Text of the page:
Kerri-Anne Kennerley’s comments that climate protesters should be used as speed bumps were ‘said in jest’, says Ten

Ten has said that Kerri-Anne Kennerley’s comments on Studio 10 that climate protesters should be used as speed bumps, put in jail and not fed were “said in jest” with “no intent to cause offence”.

Earlier this week, the panel was discussing climate demonstrations organised by Extinction Rebellion, a group encouraging civil disobedience to save the world from climate change catastrophe. The protests in 60 cities worldwide have sparked mass arrests, and involved protesters gluing themselves to the road, among other disruptive behaviour designed to draw attention to the cause.

In Australia, multiple people have been arrested, including one man who swung from a harness off Brisbane’s Story Bridge.

Kennerley made the comments on yesterday’s Studio 10 episode

“Personally, I would leave them all super glued to wherever they do it,” Kennerley said.

“The guy hanging from the Story Bridge. Why send emergency services? Leave him there until he gets himself out. No emergency services should help them, nobody should do anything, and you just put little witches hats around them, or use them as a speed bump.”

“Kerri-Anne, God, you’re going to get us into trouble,” fellow panellist Sarah Harris responded, putting her head in her hands.

“Is that wrong?” Kennerley asked, before Harris suggested that protesters should face fines rather than jail time.

“No. Put ’em in jail, forget to feed them,” Kennerley added.

In a statement provided to Junkee, Ten responded to the comments: “This morning on Studio 10 Kerri-Anne Kennerley made comments regarding climate protesters that were said in jest. Before the show concluded, Sarah Harris reiterated the tone of her remarks, affirming that Kerri-Anne wasn’t inciting violence.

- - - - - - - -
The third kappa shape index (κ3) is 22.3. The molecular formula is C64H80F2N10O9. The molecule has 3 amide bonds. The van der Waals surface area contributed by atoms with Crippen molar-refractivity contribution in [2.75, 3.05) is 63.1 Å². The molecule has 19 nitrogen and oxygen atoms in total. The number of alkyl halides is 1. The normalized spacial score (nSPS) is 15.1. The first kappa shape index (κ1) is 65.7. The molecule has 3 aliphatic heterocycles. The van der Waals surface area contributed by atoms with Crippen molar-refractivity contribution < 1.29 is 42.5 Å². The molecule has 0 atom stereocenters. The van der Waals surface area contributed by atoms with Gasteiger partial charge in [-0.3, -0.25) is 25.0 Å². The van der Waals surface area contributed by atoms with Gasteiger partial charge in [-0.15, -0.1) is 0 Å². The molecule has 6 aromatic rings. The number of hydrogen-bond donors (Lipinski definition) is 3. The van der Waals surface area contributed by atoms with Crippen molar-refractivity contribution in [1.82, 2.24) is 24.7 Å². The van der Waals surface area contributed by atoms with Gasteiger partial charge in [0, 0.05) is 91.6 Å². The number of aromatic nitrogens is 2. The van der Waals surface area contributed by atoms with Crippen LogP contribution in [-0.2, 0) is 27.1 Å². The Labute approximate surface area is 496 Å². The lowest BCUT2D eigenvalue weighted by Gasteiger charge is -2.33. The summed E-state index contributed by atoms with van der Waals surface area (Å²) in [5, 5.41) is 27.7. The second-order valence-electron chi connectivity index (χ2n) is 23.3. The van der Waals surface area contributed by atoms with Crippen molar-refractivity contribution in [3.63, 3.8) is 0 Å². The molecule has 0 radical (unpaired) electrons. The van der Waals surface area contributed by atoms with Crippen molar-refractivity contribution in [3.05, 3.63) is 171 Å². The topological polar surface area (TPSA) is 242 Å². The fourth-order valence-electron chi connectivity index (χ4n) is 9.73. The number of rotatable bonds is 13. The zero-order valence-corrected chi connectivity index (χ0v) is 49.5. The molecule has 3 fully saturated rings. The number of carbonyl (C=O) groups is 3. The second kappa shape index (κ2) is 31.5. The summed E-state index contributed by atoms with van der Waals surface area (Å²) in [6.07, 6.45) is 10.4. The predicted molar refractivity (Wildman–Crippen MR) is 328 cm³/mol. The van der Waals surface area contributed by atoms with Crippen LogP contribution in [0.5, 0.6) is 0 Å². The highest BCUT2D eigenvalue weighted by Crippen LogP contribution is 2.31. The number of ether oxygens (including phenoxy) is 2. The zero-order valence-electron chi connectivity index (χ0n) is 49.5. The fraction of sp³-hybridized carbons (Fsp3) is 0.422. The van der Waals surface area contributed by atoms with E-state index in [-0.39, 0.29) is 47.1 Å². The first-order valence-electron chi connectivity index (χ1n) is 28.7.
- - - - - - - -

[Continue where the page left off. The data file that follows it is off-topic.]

“Kerri-Anne confirmed that she was indeed speaking in hyperbole and her words were clearly a joke. There was no intent to cause offence. Over the past few days, Studio 10 has extensively addressed a range of opinions on this subject.”

Last week, Studio 10 was cleared by the broadcast industry’s watchdog – the Australian Communications and Media Authority (ACMA) – over Kennerley’s comments about Indigenous Australians. On moving the date of Australia Day, Kennerley said: “It was a couple of hundred years ago. Get over it. Let’s just move on”.

She added that supporters of changing the date had done “zippo” to help Indigenous people in the “outback” where “children, babies, five-year-olds are being raped, their mothers are being raped, their sisters are being raped, they get no education”.

“The emphatic and sweeping suggestion by Ms Kennerley of endemic sexual abuse in Indigenous communities could be capable of provoking strong negative feelings in a reasonable person,” said ACMA, but noted panellist Yumi Stynes’ disagreement with Kennerley was enough to balance the segment.

“Every time you open your mouth you’re sounding racist,” Stynes said in response to Kennerley’s comments.


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